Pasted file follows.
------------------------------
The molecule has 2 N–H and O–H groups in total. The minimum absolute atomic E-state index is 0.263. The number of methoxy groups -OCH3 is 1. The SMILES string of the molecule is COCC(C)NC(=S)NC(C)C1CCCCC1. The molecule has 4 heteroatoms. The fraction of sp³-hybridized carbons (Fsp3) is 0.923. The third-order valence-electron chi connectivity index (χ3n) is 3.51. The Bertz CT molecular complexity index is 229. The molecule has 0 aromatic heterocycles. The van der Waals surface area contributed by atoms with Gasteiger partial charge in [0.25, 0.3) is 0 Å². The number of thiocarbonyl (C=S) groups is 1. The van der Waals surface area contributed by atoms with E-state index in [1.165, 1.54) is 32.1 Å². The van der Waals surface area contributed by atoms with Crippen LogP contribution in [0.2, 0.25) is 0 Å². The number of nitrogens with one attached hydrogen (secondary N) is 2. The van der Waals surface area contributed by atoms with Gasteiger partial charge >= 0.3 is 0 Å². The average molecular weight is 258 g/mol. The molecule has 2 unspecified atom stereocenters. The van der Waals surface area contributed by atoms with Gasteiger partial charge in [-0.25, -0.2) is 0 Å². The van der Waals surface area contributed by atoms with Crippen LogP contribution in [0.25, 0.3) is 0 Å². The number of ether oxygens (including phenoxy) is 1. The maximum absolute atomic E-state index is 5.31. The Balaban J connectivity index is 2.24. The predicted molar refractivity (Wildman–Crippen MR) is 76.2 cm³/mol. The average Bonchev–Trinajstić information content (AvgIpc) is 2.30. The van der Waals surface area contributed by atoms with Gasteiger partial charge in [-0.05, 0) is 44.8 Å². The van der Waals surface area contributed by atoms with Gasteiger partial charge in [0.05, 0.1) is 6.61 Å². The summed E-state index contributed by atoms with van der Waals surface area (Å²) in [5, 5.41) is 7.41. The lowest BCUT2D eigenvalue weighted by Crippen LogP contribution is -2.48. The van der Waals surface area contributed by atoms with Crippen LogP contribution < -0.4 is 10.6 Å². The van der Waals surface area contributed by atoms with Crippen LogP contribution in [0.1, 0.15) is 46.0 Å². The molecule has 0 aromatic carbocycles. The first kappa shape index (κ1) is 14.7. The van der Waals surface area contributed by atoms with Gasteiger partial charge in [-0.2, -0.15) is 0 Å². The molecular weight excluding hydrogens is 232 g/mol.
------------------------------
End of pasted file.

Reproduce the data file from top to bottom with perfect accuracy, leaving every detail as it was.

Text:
The molecule has 2 N–H and O–H groups in total. The minimum absolute atomic E-state index is 0.263. The number of methoxy groups -OCH3 is 1. The SMILES string of the molecule is COCC(C)NC(=S)NC(C)C1CCCCC1. The molecule has 4 heteroatoms. The fraction of sp³-hybridized carbons (Fsp3) is 0.923. The third-order valence-electron chi connectivity index (χ3n) is 3.51. The Bertz CT molecular complexity index is 229. The molecule has 0 aromatic heterocycles. The van der Waals surface area contributed by atoms with Gasteiger partial charge in [0.25, 0.3) is 0 Å². The number of thiocarbonyl (C=S) groups is 1. The van der Waals surface area contributed by atoms with E-state index in [1.165, 1.54) is 32.1 Å². The van der Waals surface area contributed by atoms with Crippen LogP contribution in [0.2, 0.25) is 0 Å². The number of nitrogens with one attached hydrogen (secondary N) is 2. The van der Waals surface area contributed by atoms with Gasteiger partial charge >= 0.3 is 0 Å². The average molecular weight is 258 g/mol. The molecule has 2 unspecified atom stereocenters. The van der Waals surface area contributed by atoms with Gasteiger partial charge in [-0.25, -0.2) is 0 Å². The van der Waals surface area contributed by atoms with Crippen LogP contribution in [0.25, 0.3) is 0 Å². The number of ether oxygens (including phenoxy) is 1. The maximum absolute atomic E-state index is 5.31. The Balaban J connectivity index is 2.24. The predicted molar refractivity (Wildman–Crippen MR) is 76.2 cm³/mol. The average Bonchev–Trinajstić information content (AvgIpc) is 2.30. The van der Waals surface area contributed by atoms with Gasteiger partial charge in [-0.05, 0) is 44.8 Å². The van der Waals surface area contributed by atoms with Gasteiger partial charge in [0.05, 0.1) is 6.61 Å². The summed E-state index contributed by atoms with van der Waals surface area (Å²) in [5, 5.41) is 7.41. The lowest BCUT2D eigenvalue weighted by Crippen LogP contribution is -2.48. The van der Waals surface area contributed by atoms with Crippen LogP contribution < -0.4 is 10.6 Å². The van der Waals surface area contributed by atoms with Crippen LogP contribution in [0.1, 0.15) is 46.0 Å². The molecule has 0 aromatic carbocycles. The first kappa shape index (κ1) is 14.7. The van der Waals surface area contributed by atoms with Gasteiger partial charge in [-0.2, -0.15) is 0 Å². The molecular weight excluding hydrogens is 232 g/mol.